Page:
MORAVIAN BOOK SHOP, BETHLEHEM, PA!
Our new speculative fiction anthology, Elsewhere in the Middle of Eternity will be released on August 1!
In eternity, all stories are timeless.
Visit a dystopian future where the wealthy reside on high-speed trains-or risk certain death…
Board a space station with a team of scientists as they discover a terrifying lifeform on a remote planet…
Join the Army Rangers as they confront the deadly aftermath of a mythical creature in the sands of the Middle East…
Travel to Ireland where an ancient artifact regenerates severed limbs while healing old family wounds…
Hit the beach with two teenagers as they track down the owner of a mysterious bracelet and find the true meaning of love…
Journey from Earth to the stars with your tour guides Daniel Patrick Corcoran, Michael Critzer, Phil Giunta, Melissa Carta Miller, Susanna Reilly, Stuart S. Roth, April Welles, Steven H. Wilson, and Lance Woods. Cover art by Michael Riehl.
All aboard as we take you Elsewhere in the Middle of Eternity!
Click here to see it on Goodreads
Click here to see it on Amazon
Click here to see it on Barnes and Noble
I believe I speak for our entire cadre of writers when I say that we cannot wait for the upcoming launch of our new speculative fiction anthology, Elsewhere in the Middle of Eternity!
The blessed event will occur during the Meet the Pros book fair at Shore Leave 38 in Hunt Valley, MD on Friday, July 15. Many of the august writers involved have been attending Shore Leave for decades before earning their place as writer guests.
THANK YOU to all who supported the Kickstarter to finance this second installment in our Middle of Eternity series! We hope everyone will enjoy this latest selection of stories from burgeoning writers in the genres of SF, Fantasy, and the Paranormal including Daniel Patrick Corcoran, Michael Critzer, Melissa Carta Miller, Susanna Reilly, Stuart Roth, April Welles, Steven H. Wilson, Lance Woods, and yours truly!
More updates to follow!
Ladies and gentlemen! All aboard for a train ride through eternity with your tour guides Daniel Patrick Corcoran, Michael Critzer, Phil Giunta, Melissa Carta Miller, Susanna Reilly, Stuart Roth, April Nikita Welles, Steven H. Wilson, and Lance Woods.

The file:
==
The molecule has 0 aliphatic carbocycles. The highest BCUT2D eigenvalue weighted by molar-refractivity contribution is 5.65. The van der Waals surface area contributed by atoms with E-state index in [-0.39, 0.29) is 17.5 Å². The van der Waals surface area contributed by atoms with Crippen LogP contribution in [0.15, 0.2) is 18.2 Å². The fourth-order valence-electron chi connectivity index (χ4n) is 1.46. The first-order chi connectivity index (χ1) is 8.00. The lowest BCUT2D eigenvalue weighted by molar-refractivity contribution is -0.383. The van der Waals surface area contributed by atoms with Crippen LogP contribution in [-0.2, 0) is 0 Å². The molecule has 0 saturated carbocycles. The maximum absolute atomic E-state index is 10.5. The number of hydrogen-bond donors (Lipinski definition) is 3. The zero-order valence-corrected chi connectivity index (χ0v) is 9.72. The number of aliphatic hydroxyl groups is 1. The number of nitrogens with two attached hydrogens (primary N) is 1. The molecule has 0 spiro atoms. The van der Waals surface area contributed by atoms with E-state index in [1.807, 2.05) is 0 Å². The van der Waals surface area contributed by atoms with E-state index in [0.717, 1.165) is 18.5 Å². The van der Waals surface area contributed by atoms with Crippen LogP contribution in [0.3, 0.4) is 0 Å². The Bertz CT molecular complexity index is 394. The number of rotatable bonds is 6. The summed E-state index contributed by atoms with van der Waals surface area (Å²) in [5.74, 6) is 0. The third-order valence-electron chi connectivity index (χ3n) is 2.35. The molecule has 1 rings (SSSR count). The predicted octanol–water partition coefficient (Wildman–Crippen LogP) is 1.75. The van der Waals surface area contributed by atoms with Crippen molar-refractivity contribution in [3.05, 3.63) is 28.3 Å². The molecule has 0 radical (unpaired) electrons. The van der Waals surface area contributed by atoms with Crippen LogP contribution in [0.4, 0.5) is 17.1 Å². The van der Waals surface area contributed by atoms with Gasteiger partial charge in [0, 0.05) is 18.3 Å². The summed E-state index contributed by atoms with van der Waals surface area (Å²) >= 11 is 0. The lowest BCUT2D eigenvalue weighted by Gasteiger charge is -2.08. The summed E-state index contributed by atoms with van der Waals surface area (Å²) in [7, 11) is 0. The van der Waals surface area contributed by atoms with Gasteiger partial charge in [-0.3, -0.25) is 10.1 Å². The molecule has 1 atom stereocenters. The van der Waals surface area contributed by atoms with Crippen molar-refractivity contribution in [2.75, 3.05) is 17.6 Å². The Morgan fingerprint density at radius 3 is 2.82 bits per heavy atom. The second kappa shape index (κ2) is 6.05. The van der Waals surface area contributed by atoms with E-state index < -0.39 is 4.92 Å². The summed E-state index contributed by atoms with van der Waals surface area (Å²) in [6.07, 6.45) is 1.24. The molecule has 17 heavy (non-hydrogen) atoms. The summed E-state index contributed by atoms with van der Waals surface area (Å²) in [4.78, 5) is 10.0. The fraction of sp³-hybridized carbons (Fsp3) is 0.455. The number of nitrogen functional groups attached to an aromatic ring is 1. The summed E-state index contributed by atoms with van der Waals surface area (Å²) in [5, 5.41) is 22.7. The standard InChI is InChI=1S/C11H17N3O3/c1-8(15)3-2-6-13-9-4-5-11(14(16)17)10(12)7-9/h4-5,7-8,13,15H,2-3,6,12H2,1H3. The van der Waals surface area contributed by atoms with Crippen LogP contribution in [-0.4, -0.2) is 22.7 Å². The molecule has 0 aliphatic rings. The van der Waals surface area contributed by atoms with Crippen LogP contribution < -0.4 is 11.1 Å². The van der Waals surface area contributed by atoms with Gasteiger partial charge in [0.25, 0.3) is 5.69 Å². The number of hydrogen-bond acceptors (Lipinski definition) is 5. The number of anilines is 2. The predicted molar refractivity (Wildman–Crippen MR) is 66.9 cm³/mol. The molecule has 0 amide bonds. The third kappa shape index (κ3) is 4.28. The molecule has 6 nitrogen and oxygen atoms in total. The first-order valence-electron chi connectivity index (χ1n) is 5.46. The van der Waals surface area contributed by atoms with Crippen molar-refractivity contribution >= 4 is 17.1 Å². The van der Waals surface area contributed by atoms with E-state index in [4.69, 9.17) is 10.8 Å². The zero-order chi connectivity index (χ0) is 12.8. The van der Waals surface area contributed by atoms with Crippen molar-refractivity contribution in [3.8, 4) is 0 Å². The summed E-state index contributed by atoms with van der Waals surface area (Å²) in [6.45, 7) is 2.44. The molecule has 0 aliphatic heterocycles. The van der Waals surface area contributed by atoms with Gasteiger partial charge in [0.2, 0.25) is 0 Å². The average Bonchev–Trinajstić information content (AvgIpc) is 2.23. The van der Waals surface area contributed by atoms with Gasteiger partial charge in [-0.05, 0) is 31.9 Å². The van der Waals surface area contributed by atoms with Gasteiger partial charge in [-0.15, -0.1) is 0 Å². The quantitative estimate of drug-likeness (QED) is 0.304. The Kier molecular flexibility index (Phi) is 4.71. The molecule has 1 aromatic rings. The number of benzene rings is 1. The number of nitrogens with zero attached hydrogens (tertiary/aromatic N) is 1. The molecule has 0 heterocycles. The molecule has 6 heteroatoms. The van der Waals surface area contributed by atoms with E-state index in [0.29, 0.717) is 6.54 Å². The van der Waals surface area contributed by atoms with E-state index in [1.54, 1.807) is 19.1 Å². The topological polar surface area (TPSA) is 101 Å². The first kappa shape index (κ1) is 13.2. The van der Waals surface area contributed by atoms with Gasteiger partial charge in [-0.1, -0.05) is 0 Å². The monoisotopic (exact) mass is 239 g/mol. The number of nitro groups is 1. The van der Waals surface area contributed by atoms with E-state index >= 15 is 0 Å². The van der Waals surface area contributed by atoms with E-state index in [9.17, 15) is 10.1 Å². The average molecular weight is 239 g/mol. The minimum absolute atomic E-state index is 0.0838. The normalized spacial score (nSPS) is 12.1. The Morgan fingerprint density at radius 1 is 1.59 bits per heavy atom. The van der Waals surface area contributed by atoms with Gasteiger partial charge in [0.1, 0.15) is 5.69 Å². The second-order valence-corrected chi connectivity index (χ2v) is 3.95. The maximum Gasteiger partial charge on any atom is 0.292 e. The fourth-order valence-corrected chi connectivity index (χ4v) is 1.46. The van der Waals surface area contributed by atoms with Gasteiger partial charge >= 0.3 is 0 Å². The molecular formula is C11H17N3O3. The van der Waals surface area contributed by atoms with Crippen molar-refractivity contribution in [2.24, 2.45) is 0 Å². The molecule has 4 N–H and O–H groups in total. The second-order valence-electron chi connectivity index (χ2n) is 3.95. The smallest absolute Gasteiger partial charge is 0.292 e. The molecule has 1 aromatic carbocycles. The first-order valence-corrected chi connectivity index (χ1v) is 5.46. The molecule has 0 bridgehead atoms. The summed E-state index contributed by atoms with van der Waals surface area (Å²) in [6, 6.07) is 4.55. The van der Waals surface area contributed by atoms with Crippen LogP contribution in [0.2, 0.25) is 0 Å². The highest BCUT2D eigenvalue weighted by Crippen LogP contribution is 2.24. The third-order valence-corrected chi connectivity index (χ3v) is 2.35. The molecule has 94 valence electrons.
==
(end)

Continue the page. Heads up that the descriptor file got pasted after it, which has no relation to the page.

The cover to our new speculative fiction anthology, Elsewhere in the Middle of Eternity, is finished and copies of the book will be available at Shore Leave 38 in July! Soon after, it will be available as a trade paperback and ebook from Amazon, Smashwords, Barnes and Noble’s website, and a myriad of other online booksellers. Deepest thanks to Michael Riehl for his fantastic artwork and to Chris Winner for brilliant layout!
Publisher: Firebringer Press
We’re less than two months away from the release of our new anthology, Elsewhere in the Middle of Eternity. If you have contributed to our Kickstarter campaign to help fund our publication, thank you so much!
If not, please click here for more information about our anthology and the various reward levels we’re offering. Thank you for supporting small presses and independent writers!
Over the next month, I’d like to take the time to introduce you to our storytellers through this semi-weekly author interview series, starting with Melissa Carta Miller.
Melissa has been writing as far back as she can remember. Her childhood stories often included a dying princess and a unicorn or a dragon, eventually she moved on to poetry, short stories, and personal essays. After receiving a degree in Art History from Moravian College, she lived in Alaska, learning to train sled dogs for distance races with her long-time hero, Susan Butcher. When she returned to the Northeast, she worked for sprint musher, Rob Downey, for seven years, helping train racing teams, taking care of pups, and spoiling the elder dogs. She retired from sled dog work when her daughter, Charlotte (yes, Melissa is a Brontë fan), was born, shifting her focus to parenting and writing, somehow managing to write a novel while nursing a newborn. She traveled to China to adopt her daughter, Iris, and can’t remember the first six months of keeping up with two smart, funny, mischievous little girls. Melissa focuses on novels for adults now, though in the past she has written YA fiction. Two of her personal essays on international adoption were published with the highly popular online magazine Babble.com. Presently she is juggling two novels and a memoir-esque book about her dog sledding days, woven with the story of her mother, who is in the process of rapidly losing her memory. She is actively querying agents for her finished novel, Sycamore, which was inspired by her favorite artist Andrew Wyeth’s 200 pieces devoted to his model Helga Testorf.
It’s exciting to have a new player join our game! Between you and fellow scribe Sue Reilly, the Middle of Eternity has become a bit more romantic. What was the inspiration behind “Selchidh”?